The number of organizations you can join is overwhelming, numbering in the tens of thousands. The number of legal and law-related membership organizations is also very large and diverse. Legal organizations are not, by any means, the only ones you can join in order to enhance your networking prospects and develop wider contacts. Civic associations, service clubs, religious groups, sports-related organizations, book clubs, babysitting groups, PTAs, etc., are all there to be mined by you.
However, the mere act of joining is not enough. You need to attend their meetings. It is also a plus if you volunteer to participate in some of their activities. You may also want to consider writing articles for their print or online newsletters, blogs or other publications, and participating in organizing events. All of these activities “embed” you in the organization and enable you to expand your networking possibilities.
Keep in mind that many membership organizations exist primarily to provide job and business development networking opportunities for their members.
Go to continuing education programs, conferences, seminars, and practice area workshops and update sessions. Virtually every profession sponsors a multitude of such events. As a rule, the speakers at such gatherings are good networking contacts. Get yourself on the mailing list for advance notice of such events. If you cannot attend, you can almost always obtain a copy of who did attend, which provides you with a targeted list of potential contacts.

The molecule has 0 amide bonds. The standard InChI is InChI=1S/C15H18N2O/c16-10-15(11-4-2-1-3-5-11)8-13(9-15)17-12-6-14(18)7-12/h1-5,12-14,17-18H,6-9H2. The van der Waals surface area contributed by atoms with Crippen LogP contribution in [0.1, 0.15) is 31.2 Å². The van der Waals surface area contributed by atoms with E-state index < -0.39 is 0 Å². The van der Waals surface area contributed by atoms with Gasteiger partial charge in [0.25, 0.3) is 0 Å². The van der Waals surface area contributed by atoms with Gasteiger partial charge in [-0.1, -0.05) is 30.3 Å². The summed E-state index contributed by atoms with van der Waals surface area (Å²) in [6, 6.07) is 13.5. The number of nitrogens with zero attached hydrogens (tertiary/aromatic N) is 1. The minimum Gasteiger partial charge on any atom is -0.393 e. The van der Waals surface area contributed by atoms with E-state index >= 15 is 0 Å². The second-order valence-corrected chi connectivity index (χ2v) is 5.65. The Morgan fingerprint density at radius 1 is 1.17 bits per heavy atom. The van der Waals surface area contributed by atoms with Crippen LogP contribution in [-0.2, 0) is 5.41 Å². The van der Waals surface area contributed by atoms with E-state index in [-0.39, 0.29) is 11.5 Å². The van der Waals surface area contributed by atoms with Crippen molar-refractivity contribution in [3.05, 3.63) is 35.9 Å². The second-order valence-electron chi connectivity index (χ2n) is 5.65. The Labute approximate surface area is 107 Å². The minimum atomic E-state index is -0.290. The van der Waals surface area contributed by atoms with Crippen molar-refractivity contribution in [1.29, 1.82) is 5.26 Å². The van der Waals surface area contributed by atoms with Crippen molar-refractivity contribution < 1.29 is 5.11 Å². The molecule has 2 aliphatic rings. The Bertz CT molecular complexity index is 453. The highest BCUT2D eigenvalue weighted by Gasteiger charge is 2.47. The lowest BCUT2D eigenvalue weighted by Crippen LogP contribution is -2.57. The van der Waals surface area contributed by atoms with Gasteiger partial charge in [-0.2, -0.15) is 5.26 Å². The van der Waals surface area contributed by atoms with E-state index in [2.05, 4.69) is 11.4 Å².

Support groups are usually informal collections of similarly situated people, such as a “Forty-Plus” organization if you happen to have reached that age. They do not necessarily have to be job seekers. One of the most productive support groups I ever observed consisted of “sandwich” generation folks who were raising kids and taking care of their parents at the same time.
I have often spoken to groups of job seekers who share in common their recent graduate status from the same law school. I always encourage them to share “non-threatening” information during our sessions. For example, an attorney interested in environmental law knows of a small firm seeking an entry-level lawyer for its securities practice. In all, these groups typically exchange 10-15 bits of very valuable information, without sacrificing their own competitive edge.